It's right there in the language.  Submit.  Obey.  Surrender.

And it's in the process, too.  From the time of infancy (because this begins when the children are infants), these girls are forced to deny their own agency, their own emotions, their own perceptions, and accept what their fathers tell them is reality.  It's a form of brain washing, and it's an attempt to turn the women into a tool for the father's will.

And then -- since the father plans to give the girl to another man -- for her husband's will.

What's amazing is that any woman can escape this trap at all.

Many of my students can't, frankly.  Even the most intelligent of them, who have been reading since they were very young, and are now at university, and who are writing me these essays, still look me straight in the face and parrot their father's words to me.  "God made women to submit." "Men are created to be leaders." "A rebellious wife makes rebellious children."

When I tell them that Jewish children are raised to argue and talk back, they stare at me like I'm speaking Greek.  I tell them the story of Jacob wrestling with God, and how it is taught in Jewish culture -- how we are meant to argue with God, how it's our job to argue and talk back.  I remind them of how Abraham argued with God when God wanted to destroy Sodom.  "You're supposed to argue," I tell them.  "You're supposed to tell God when he's wrong."

Their eyes are huge by this time.

"And if God can be wrong," I say, "are you telling me men can't?  Or parents?"

They can't even speak.

"Besides," I say, "are you raising children to be obedient?  Or are you raising them to be adults?  Do you want them to do what they're told when they're grown?  Or do you want them to be able to think for themselves?"

This seems never to have occurred to any of them, by the way.

But of course the purpose of the Charismatic church is to raise children to be obedient little objects.  People that can think for themselves -- fully functional adults -- would be a disaster for any sort of religious movement.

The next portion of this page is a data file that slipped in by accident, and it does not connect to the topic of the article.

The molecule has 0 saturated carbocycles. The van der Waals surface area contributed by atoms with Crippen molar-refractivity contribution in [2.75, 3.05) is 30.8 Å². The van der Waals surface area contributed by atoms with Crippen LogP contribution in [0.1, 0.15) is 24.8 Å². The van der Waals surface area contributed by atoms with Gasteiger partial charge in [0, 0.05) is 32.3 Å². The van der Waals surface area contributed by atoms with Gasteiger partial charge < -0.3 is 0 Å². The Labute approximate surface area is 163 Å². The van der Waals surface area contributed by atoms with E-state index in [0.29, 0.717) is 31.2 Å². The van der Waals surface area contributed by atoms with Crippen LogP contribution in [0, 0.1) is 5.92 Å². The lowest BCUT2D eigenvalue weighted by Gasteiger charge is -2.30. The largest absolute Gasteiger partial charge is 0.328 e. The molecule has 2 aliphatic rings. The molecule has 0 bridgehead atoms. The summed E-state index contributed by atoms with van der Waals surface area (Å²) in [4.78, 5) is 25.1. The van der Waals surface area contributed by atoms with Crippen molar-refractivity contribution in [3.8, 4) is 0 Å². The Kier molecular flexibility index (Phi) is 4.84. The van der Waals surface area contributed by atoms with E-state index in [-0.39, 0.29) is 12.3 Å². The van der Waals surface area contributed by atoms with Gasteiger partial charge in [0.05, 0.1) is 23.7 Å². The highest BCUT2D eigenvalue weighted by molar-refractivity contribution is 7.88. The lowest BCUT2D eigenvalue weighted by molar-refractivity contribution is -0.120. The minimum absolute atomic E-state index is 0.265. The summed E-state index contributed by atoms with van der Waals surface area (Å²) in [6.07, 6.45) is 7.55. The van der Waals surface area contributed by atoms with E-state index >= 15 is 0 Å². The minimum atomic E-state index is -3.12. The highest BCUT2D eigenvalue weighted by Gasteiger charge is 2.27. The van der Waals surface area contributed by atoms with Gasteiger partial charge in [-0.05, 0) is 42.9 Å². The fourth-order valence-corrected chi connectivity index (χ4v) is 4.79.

Why, that would be an enlightened civilization.  Heavens.

Or heaven.

Sunday, November 17, 2013

Opening the Gate

As I like to tell my students when I teach HEL (our fond name for History of the English Language), there have been three important revolutions in human history:

  • the agricultural revolution
  • the industrial revolution
  • the information revolution

And we're still in the middle of the last one.  Maybe it started in the 14th century, with the invention of the printing press; maybe it didn't really start until 1970, with the creaky beginnings of the internet.  Whenever you think it started, it's hopping now.

Even if we count the printing press as the start, the internet is a game changer.

Clearly the printing press was also a game changer -- before that, information was difficult to disseminate, in that copies of all data were expensive in terms of labor and material to produce. Comparatively few texts were made, and those that did get made tended to be of a standard, conservative set.

Once the printing press existed, many more texts are created; but we still have gate-keepers: those who own the press want (almost universally) to profit from what they print: Press owners are unlikely to print what they cannot sell.

This is not always true.  Non-profits and university presses exist.  But these are also gate-keepers in their way.  They also determine a canon, sometimes even more zealously than the profiteering presses.

Not that there is necessarily anything wrong with profiting!  Lovely centuries of work came from privately owned and publicly owned presses!  Who would deny it?  But it was a gate, and writers did have to get through it, and was a limiting factor.

Now the internet exists.  And the game has changed.  Now it's possible for anyone who has access and is literate (or, sometimes, even only semi-literate) to publish texts.

According to Alexis Ohanian, who was on the Colbert Report the other night talking about his book Without Their Permission, more money was given to the arts through Kickstarter last year than through the NEA.